A Tree Grows In Brooklyn
A Tree Grows In Brooklyn
by Betty Smith
Edition: Paperback
Price: £9.98

11 of 13 people found the following review helpful
4.0 out of 5 stars Lovely but with occasional overdoses of schmaltz, 30 Dec. 2003
This is paper and ink that through the mystical alchemy of writing becomes something other.
The descriptions of early twentieth century Brooklyn are vivid and observant. The neighbourhood is brought to life in all of its squalor and glory. Francie Nolan, the heroine, is often hungry and cold and she lives in the slums but she cannot complain of boredom. The world is at her doorstep and she is a resilient child living in the new world. She is not condemned to live the tough old life that her parents and grandparents lead. An optimistic note underpins the harshness of Francie's existence.
There is some exploration of social and family issues throughout the book and these are thought-provoking. The thing I like best though, is the book's pathos. I wept a lot while I read 'A Tree'. I wept for the poor Nolan children at every turn. I was very moved by my tears and shall certainly pull this book out again when I need to let go of my emotions! Smith really knows how to wring the reader's heart out. It's mostly in the small ways that she gets me - the ways in which people show one another that they care, the unselfish acts, the unasked for kindnesses, the strong helping the less strong.
This is a lovely book with only a few overdoses of schmaltz (what could be more fitting for a story set in Brooklyn?) I guarantee you won't be left dry-eyed.

Wicked: The Life and Times of the Wicked Witch of the West (Wicked Years)
Wicked: The Life and Times of the Wicked Witch of the West (Wicked Years)
by Gregory Maguire
Edition: Paperback

6 of 21 people found the following review helpful
1.0 out of 5 stars Overrated. Disappointing., 29 Dec. 2003
This book is a disappointment but I must confess that I am not a fan of the fantasy genre. Fiction such as this, which presents a completely imagined world, requires too much patience for me.
The book's cover is littered with glowing testimonials and the readers of give it good reviews. Don't let this fool you. Where it says on the cover "very close to being an instant classic" I think the reviewer means "very far from being anything like a classic".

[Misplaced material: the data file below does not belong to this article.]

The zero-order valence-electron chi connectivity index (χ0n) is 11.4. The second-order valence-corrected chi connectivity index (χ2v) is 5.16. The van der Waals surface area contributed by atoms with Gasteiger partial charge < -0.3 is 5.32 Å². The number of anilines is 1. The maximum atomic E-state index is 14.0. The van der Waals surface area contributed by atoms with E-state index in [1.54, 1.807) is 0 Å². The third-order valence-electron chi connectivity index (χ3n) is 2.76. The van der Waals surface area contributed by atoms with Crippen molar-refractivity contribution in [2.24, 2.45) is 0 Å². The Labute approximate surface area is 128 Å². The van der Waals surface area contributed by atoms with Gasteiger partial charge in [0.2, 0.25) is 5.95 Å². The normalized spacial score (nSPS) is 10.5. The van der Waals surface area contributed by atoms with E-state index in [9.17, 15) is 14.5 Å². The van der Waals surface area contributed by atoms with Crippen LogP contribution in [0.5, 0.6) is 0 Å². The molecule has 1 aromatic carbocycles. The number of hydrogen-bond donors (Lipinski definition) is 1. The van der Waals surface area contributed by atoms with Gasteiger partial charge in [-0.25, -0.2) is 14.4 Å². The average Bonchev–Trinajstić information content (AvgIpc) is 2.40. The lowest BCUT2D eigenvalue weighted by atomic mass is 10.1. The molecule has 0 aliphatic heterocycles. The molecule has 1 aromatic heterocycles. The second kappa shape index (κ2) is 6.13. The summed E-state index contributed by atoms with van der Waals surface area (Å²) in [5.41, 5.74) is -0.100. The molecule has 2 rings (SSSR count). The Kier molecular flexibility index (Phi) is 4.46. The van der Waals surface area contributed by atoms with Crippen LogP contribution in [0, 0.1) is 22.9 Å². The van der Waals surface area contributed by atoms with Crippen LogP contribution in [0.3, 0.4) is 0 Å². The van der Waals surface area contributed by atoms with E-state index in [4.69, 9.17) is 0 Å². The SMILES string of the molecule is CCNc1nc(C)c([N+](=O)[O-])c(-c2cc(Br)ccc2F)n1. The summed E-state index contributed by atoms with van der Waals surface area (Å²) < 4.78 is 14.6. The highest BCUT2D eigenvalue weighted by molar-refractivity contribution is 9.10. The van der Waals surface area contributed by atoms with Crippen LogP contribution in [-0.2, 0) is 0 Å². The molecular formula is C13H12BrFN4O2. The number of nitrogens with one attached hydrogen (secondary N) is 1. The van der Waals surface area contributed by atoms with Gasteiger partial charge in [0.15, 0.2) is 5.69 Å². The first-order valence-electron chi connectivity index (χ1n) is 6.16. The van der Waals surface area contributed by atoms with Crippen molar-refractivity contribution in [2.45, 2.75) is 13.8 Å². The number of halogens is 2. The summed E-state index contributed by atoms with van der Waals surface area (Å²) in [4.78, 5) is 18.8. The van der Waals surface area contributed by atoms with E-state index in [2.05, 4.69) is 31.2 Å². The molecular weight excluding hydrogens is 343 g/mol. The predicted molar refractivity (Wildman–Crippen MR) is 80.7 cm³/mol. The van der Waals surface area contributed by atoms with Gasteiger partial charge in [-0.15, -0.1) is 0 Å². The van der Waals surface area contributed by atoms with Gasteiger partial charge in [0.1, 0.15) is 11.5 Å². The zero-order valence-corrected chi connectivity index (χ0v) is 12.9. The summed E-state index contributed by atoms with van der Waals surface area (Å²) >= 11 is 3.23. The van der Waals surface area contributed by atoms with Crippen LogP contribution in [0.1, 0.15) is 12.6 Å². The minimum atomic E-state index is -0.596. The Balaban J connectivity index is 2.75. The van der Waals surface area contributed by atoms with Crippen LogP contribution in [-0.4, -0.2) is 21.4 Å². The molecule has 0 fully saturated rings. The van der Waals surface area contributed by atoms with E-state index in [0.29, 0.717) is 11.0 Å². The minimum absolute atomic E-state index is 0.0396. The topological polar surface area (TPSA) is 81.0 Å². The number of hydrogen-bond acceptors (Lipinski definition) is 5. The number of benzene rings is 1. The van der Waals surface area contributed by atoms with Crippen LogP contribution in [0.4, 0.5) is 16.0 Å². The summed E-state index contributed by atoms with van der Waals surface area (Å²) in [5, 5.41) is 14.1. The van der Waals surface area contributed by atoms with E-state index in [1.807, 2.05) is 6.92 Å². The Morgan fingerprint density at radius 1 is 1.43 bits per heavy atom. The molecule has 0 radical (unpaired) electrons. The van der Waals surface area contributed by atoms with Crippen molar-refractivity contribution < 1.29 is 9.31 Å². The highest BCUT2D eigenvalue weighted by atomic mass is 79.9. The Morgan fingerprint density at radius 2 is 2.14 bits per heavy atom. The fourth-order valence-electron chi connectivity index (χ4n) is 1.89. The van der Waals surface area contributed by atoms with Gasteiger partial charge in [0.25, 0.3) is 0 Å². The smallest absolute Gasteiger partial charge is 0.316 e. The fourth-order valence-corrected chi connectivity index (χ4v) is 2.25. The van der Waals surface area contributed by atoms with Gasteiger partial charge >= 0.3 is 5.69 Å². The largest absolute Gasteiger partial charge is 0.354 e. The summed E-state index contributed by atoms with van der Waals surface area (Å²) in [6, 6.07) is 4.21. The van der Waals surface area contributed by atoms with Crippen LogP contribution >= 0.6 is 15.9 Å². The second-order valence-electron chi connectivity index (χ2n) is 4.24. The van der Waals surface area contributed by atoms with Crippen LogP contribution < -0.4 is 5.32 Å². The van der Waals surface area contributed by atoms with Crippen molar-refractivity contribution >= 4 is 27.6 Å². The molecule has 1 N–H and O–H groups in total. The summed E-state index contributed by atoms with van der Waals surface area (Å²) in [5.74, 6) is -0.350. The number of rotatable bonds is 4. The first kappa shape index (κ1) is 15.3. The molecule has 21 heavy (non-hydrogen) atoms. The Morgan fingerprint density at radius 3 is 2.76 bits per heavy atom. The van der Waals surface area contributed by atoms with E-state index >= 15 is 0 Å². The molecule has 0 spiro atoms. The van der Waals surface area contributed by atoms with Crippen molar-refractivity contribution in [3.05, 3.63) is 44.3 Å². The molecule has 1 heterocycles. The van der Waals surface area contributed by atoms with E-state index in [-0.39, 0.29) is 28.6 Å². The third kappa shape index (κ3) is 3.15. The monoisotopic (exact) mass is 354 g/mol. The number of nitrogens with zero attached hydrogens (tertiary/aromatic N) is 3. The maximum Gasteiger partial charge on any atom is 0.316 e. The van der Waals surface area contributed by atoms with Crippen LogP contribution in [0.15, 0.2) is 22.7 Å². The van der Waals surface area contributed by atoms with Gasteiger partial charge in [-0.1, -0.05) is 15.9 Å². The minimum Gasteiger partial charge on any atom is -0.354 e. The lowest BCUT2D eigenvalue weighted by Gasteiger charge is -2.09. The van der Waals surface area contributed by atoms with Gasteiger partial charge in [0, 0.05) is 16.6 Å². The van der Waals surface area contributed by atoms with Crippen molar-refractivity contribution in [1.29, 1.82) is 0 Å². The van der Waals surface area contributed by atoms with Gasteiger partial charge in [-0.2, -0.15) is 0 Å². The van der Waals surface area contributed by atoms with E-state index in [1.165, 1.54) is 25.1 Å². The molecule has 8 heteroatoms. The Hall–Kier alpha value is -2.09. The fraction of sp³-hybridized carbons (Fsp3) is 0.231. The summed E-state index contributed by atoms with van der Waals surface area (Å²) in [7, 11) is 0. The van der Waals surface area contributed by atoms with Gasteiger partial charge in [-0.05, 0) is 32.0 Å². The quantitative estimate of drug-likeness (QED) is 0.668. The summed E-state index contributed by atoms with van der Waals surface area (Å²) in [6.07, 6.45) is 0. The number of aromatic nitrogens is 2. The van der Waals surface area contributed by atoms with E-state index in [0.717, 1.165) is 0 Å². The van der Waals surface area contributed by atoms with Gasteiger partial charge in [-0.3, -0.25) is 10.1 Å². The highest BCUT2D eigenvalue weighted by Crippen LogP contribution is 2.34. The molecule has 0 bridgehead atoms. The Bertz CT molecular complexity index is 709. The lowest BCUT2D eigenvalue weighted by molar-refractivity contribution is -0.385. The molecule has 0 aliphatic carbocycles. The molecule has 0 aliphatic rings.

Believe me, I wanted this book to provoke my thinking on the nature of good and evil but the characters were too unrecognizable and their world too foreign. The ideas drifted. The philosophy was dressed up in too many different guises. I had a hard time remembering who the players were and where the action was taking place and what significance these people and locations had, if any.
I thought I would have an affinity with the heroine, Elphaba, the wicked witch, but I didn't. Although she had anything but an easy life, she wasn't a character whose pain I could share. Furthermore, she was not especially wicked anyway. The world that she inhabited was unjust and her response to it was obscure: she tried to create flying monkeys.
I will grant that Gregory Maguireìs prose has a certain magic. In such a long and tedious book, he keeps his words fresh and vigorous. There is much wit and originality and this greatly enhances the world that he conjures up. However, I won't be reading any more of Maguire's books and I doubt that I will ever re-read this one. I will stay right away from fantasy fiction in future.

Anthony Blunt: His Lives
Anthony Blunt: His Lives
by Miranda Carter
Edition: Paperback
Price: £14.99

17 of 17 people found the following review helpful
5.0 out of 5 stars An almost perfect spy?, 29 Dec. 2003
The biography is aptly titled. Anthony Blunt really was a man with a multi-faceted life - more like a few lives crammed into one - complete with paradoxes and contradictions aplenty. In many ways he was an unlikely spy, and by the same token, an almost perfect one!
This is a meticulously written biography. Carter digs deep and wide with her research and reports back in a calm, measured, credible and lengthy manner. An excellent collage of Blunt is built up. Conflicting views of the man emerge - petty/professional, cold/effusive, insightful/blind, opinionated/persuadable - and this really helps to establish the light and shade in the man's nature. Carter makes human that which could easily have been made monstrous.
The only caution I hazard about this book is that the Pan McMillan paperback version contains numerous, silly typos. Otherwise this is a stimulating, entertaining and sustaining book.

Love in a Cold Climate (Penguin Modern Classics)